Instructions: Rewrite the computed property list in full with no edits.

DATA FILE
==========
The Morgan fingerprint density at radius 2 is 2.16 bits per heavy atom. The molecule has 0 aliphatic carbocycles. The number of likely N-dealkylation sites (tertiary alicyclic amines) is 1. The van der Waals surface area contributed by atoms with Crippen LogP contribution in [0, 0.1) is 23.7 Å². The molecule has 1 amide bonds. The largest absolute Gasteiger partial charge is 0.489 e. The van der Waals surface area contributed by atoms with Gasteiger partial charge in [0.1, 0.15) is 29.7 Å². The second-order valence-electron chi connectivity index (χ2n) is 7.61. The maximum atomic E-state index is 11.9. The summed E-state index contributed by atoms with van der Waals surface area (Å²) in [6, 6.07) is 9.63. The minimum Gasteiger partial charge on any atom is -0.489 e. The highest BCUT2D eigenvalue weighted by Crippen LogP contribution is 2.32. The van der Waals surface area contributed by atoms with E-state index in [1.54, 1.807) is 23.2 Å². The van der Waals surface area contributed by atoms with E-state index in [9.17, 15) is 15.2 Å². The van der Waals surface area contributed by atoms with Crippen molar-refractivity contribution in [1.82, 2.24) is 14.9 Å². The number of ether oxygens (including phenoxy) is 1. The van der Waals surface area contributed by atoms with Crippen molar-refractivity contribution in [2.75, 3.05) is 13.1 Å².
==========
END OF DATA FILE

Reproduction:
The Morgan fingerprint density at radius 2 is 2.16 bits per heavy atom. The molecule has 0 aliphatic carbocycles. The number of likely N-dealkylation sites (tertiary alicyclic amines) is 1. The van der Waals surface area contributed by atoms with Crippen LogP contribution in [0, 0.1) is 23.7 Å². The molecule has 1 amide bonds. The largest absolute Gasteiger partial charge is 0.489 e. The van der Waals surface area contributed by atoms with Gasteiger partial charge in [0.1, 0.15) is 29.7 Å². The second-order valence-electron chi connectivity index (χ2n) is 7.61. The maximum atomic E-state index is 11.9. The summed E-state index contributed by atoms with van der Waals surface area (Å²) in [6, 6.07) is 9.63. The minimum Gasteiger partial charge on any atom is -0.489 e. The highest BCUT2D eigenvalue weighted by Crippen LogP contribution is 2.32. The van der Waals surface area contributed by atoms with E-state index in [1.54, 1.807) is 23.2 Å². The van der Waals surface area contributed by atoms with E-state index in [9.17, 15) is 15.2 Å². The van der Waals surface area contributed by atoms with Crippen molar-refractivity contribution in [1.82, 2.24) is 14.9 Å². The number of ether oxygens (including phenoxy) is 1. The van der Waals surface area contributed by atoms with Crippen molar-refractivity contribution in [2.75, 3.05) is 13.1 Å².